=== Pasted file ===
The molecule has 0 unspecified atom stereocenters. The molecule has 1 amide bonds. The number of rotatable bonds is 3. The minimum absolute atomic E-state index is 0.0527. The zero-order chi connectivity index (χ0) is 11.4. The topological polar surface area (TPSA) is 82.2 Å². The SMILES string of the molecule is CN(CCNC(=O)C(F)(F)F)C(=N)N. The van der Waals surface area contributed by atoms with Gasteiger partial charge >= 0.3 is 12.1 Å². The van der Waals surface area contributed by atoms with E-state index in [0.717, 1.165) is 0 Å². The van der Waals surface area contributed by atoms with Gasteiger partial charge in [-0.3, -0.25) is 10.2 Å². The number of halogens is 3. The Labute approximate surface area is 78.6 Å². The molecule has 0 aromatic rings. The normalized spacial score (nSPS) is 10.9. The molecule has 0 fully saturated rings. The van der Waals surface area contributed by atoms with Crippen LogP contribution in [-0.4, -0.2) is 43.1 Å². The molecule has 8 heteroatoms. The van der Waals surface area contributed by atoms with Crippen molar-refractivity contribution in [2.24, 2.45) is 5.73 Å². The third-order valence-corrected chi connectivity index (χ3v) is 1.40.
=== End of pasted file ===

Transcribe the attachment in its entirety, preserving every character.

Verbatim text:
The molecule has 0 unspecified atom stereocenters. The molecule has 1 amide bonds. The number of rotatable bonds is 3. The minimum absolute atomic E-state index is 0.0527. The zero-order chi connectivity index (χ0) is 11.4. The topological polar surface area (TPSA) is 82.2 Å². The SMILES string of the molecule is CN(CCNC(=O)C(F)(F)F)C(=N)N. The van der Waals surface area contributed by atoms with Gasteiger partial charge >= 0.3 is 12.1 Å². The van der Waals surface area contributed by atoms with E-state index in [0.717, 1.165) is 0 Å². The van der Waals surface area contributed by atoms with Gasteiger partial charge in [-0.3, -0.25) is 10.2 Å². The number of halogens is 3. The Labute approximate surface area is 78.6 Å². The molecule has 0 aromatic rings. The normalized spacial score (nSPS) is 10.9. The molecule has 0 fully saturated rings. The van der Waals surface area contributed by atoms with Crippen LogP contribution in [-0.4, -0.2) is 43.1 Å². The molecule has 8 heteroatoms. The van der Waals surface area contributed by atoms with Crippen molar-refractivity contribution in [2.24, 2.45) is 5.73 Å². The third-order valence-corrected chi connectivity index (χ3v) is 1.40.